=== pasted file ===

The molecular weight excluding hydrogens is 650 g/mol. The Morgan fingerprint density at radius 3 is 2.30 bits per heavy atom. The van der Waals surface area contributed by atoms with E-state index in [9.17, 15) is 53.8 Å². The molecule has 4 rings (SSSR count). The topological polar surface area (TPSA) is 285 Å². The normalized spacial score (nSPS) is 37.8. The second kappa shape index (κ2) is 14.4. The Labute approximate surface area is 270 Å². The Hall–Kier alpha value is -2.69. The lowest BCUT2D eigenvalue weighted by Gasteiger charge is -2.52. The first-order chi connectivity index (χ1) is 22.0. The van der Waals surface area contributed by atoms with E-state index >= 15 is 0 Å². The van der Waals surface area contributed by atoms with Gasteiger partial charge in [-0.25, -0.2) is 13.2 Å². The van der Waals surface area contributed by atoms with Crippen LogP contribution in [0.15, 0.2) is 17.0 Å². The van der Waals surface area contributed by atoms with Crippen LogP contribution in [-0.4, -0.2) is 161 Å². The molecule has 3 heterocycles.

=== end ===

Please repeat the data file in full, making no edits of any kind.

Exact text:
The molecular weight excluding hydrogens is 650 g/mol. The Morgan fingerprint density at radius 3 is 2.30 bits per heavy atom. The van der Waals surface area contributed by atoms with E-state index in [9.17, 15) is 53.8 Å². The molecule has 4 rings (SSSR count). The topological polar surface area (TPSA) is 285 Å². The normalized spacial score (nSPS) is 37.8. The second kappa shape index (κ2) is 14.4. The Labute approximate surface area is 270 Å². The Hall–Kier alpha value is -2.69. The lowest BCUT2D eigenvalue weighted by Gasteiger charge is -2.52. The first-order chi connectivity index (χ1) is 22.0. The van der Waals surface area contributed by atoms with E-state index >= 15 is 0 Å². The van der Waals surface area contributed by atoms with Gasteiger partial charge in [-0.25, -0.2) is 13.2 Å². The van der Waals surface area contributed by atoms with Crippen LogP contribution in [0.15, 0.2) is 17.0 Å². The van der Waals surface area contributed by atoms with Crippen LogP contribution in [-0.4, -0.2) is 161 Å². The molecule has 3 heterocycles.